Sunday, March 09, 2014

Case o' The Week: If At First You Don't Succeed, Try, Try Again (if you're a P.O. or AUSA) - Post-prison modifications of supervised release

Sentencing is, of course, final. Absent changed conditions, there’s no going back after the jail sentence is done, to get a second bite of the apple and tinker with the terms of supervised release.
  Unless you are the government.
  Or Probation.
  Or both.
United States v. Bainbridge, 2014 WL 878832 (9th Cir. Mar. 6, 2014), decision available here.

Players: Decision by Judge Bea, joined by Justice (Ret.) O’Connor and Judge Tallman. Hard-fought appeal by D. W. Wa. & Idaho Ass’t Federal Defender Matthew Campbell.

Facts: After being convicted for Assault with Intent to Kidnap, Bainbridge was sentenced to 97 months of custody and three years of supervised release. Id. at *1. There were bad facts, involving the rape of a disabled woman in a motor home. Id. 
  Bainbridge served his term, and Probation then petitioned to modify his conditions of supervised release. Id. The government then filed a motion compelling Bainbridge to undergo a sexual deviancy evaluation, to determine whether Probation’s requested conditions were necessary. Id. The district court granted the government’s motion, over the defense objection that the court lacked jurisdiction to change conditions of supervised release absent a change of circumstances and that the changed conditions were unreasonable. Id.

Issue(s): “This case presents two questions: can a district court impose a sexual deviancy evaluation as a condition of supervised release when deviant sexual conduct was not an element of the underlying crime of conviction? If so, is it essential the Government prove a change in circumstances since the original supervised release conditions were imposed, to justify such an additional condition?” Id. at *1.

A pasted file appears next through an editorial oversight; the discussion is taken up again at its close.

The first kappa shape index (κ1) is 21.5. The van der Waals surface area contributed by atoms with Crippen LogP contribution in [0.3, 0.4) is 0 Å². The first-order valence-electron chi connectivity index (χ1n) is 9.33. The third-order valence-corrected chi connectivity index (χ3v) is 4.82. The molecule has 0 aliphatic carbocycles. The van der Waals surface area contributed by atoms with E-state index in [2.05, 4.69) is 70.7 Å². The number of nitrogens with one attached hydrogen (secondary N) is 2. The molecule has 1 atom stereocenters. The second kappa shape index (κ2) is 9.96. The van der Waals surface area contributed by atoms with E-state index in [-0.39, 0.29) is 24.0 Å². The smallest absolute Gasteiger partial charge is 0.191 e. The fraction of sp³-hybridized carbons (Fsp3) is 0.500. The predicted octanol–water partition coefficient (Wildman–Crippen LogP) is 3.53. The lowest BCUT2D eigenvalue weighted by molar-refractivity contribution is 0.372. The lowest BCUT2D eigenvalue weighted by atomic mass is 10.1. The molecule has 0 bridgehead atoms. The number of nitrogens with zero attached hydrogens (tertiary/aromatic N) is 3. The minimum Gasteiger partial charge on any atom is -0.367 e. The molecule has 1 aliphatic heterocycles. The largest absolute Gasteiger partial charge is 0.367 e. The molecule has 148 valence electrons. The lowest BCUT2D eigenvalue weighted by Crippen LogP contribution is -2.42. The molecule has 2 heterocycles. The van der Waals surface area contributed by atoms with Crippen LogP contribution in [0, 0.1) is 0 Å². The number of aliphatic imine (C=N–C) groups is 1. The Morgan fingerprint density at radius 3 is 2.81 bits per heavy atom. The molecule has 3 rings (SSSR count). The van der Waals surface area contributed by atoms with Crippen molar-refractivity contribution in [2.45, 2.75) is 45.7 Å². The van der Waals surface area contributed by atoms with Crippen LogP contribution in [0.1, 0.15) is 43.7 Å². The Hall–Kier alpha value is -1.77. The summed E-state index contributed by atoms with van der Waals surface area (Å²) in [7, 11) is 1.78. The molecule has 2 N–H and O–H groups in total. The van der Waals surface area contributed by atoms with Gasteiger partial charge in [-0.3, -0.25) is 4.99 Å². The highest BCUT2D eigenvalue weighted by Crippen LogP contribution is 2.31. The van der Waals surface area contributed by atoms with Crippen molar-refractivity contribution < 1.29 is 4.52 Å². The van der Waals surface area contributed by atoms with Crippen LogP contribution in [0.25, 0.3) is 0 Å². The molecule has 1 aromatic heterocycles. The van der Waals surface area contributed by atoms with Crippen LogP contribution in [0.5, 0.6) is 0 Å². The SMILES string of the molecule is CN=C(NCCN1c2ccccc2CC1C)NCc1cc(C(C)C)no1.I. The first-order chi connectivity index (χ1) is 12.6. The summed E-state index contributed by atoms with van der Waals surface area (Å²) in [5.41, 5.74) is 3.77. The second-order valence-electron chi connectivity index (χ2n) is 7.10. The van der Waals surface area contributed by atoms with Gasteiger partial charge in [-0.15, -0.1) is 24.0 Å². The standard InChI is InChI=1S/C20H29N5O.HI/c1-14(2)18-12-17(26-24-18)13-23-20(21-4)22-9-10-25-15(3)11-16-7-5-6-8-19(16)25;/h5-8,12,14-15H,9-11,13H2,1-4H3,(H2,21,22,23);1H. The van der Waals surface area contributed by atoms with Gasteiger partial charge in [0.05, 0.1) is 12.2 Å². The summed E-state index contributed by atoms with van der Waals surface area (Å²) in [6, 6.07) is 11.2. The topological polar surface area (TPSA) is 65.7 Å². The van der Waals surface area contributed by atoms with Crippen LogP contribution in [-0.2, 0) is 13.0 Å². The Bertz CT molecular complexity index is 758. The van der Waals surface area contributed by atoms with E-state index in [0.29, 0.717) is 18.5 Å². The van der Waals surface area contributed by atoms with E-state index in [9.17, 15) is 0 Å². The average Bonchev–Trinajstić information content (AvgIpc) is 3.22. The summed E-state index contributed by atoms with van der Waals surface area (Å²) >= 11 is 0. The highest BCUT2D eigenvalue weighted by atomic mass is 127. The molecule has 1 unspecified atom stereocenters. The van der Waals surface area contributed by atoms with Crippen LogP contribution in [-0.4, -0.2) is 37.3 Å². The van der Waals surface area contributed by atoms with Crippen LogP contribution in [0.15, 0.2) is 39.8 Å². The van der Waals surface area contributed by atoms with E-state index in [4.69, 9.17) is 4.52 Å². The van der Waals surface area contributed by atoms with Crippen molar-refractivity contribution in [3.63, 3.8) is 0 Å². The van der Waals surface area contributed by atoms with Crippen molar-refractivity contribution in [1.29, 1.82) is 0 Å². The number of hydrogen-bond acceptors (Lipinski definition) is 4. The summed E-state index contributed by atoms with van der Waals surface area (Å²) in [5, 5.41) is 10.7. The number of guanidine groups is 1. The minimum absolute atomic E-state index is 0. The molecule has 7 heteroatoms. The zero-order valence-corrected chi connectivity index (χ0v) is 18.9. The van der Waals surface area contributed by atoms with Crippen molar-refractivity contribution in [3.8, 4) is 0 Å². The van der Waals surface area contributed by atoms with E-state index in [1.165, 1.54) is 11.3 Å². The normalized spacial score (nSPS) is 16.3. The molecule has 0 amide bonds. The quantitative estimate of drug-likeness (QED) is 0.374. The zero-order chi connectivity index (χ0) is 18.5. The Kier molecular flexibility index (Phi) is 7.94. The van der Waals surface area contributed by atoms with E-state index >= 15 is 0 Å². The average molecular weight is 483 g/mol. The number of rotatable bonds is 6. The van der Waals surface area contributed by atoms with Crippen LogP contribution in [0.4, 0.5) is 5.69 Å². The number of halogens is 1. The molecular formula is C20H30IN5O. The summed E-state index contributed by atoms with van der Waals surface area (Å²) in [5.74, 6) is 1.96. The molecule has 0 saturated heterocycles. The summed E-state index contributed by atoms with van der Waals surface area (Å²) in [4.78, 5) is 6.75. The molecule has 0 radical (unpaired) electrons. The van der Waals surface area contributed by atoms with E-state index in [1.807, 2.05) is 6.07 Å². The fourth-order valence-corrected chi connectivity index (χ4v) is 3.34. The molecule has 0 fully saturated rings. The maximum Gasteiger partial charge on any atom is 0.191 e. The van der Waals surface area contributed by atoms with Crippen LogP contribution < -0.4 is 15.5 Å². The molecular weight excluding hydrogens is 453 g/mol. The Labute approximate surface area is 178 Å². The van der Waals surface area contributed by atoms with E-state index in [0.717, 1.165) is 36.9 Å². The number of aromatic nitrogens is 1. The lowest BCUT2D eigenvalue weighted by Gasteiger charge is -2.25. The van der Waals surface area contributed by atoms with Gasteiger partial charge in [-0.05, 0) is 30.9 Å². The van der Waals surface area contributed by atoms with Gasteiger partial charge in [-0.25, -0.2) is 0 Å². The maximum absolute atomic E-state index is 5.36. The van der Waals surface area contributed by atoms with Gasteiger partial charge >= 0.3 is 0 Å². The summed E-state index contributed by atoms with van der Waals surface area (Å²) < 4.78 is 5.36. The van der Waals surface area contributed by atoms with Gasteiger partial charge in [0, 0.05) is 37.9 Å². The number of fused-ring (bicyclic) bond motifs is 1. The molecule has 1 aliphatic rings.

Held: “We hold that in the circumstances of this case, the sexual deviancy evaluation can be so imposed, without proof of a change in such circumstances.” Id.

Of Note: This is a disappointing and dangerous decision. On appeal, Bainbridge argued that Federal Rule of Criminal Procedure 32.1(c) did not provide the district with jurisdiction to modify the conditions of supervision absent changed circumstances. Id. at *3. NOTE that there was no violation alleged: the Probation office (and the government, riding the P.O.’s coattails), just thought that sexual deviancy evaluation (and forced psych counseling, and polygraph tests) would be a good idea. Id. at *2.
  Does this mean that the government and the Probation Office can forget to add conditions at sentencing, and get a second bite at the supervised release apple later – even with no violation or changed condition? Yep: while “it may be inefficient to omit important conditions and later, upon further reflection, petition the court to incorporate such conditions, the relevant statutes and rules do not prohibit such practice.” Id. at *5 (internal quotations and citation omitted).

How to Use: Does the “law of the case” doctrine prevent a district court from flip-flopping and adding conditions later after release from custody, when no circumstances have changed? 
  It didn’t here. Id. at *5 & n.8. 
  Note, however, that Judge Bea repeatedly notes that the sentencing court in Bainbridge didn’t impose these sex offender conditions at sentencing, but explicitly left it open at sentencing for the Probation Office to return and seek modifications at a later time if additional conditions are something that “needs to be addressed.” Id. “In such circumstances” the law of the case doctrine doesn’t preclude the new conditions – but worth litigating whether the doctrine would preclude these modifications if the sentencing court hadn’t left this door open.
For Further Reading: What do Senator Rand Paul (and reportedly half the Senate’s Republicans) and Attorney General Eric Holder have in common? They’re fed up with federal mandatory minimum sentencing laws and are itching for reform. For a great piece on an unexpected bipartisan alliance (with discussion of good legislation to come), see Matt Apuzzo, Holder and Republicans Unite to Soften Sentencing Laws, New York Times, Mar. 3, 2014, available here.

Image of “second bite of the apple” album cover from
Image of Attorney General Holder and Senator Rand Paul from

Steven Kalar, Federal Public Defender N.D. Cal. Website at

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